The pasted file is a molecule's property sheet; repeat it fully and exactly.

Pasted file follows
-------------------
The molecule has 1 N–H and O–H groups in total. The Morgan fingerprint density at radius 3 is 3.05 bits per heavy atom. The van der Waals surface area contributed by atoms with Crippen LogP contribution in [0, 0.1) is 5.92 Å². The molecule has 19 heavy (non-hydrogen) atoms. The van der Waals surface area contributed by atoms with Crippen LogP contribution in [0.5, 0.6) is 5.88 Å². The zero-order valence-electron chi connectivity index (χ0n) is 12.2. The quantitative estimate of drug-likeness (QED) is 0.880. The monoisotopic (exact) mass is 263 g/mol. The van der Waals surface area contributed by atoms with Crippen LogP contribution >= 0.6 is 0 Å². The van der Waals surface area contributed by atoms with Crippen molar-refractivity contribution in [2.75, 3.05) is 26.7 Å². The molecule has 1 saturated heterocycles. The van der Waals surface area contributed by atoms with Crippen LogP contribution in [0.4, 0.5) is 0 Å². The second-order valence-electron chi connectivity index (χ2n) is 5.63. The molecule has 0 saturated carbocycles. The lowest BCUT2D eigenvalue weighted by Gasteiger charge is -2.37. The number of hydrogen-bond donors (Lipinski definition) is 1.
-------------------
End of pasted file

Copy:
The molecule has 1 N–H and O–H groups in total. The Morgan fingerprint density at radius 3 is 3.05 bits per heavy atom. The van der Waals surface area contributed by atoms with Crippen LogP contribution in [0, 0.1) is 5.92 Å². The molecule has 19 heavy (non-hydrogen) atoms. The van der Waals surface area contributed by atoms with Crippen LogP contribution in [0.5, 0.6) is 5.88 Å². The zero-order valence-electron chi connectivity index (χ0n) is 12.2. The quantitative estimate of drug-likeness (QED) is 0.880. The monoisotopic (exact) mass is 263 g/mol. The van der Waals surface area contributed by atoms with Crippen LogP contribution >= 0.6 is 0 Å². The van der Waals surface area contributed by atoms with Crippen molar-refractivity contribution in [2.75, 3.05) is 26.7 Å². The molecule has 1 saturated heterocycles. The van der Waals surface area contributed by atoms with Crippen LogP contribution in [0.4, 0.5) is 0 Å². The second-order valence-electron chi connectivity index (χ2n) is 5.63. The molecule has 0 saturated carbocycles. The lowest BCUT2D eigenvalue weighted by Gasteiger charge is -2.37. The number of hydrogen-bond donors (Lipinski definition) is 1.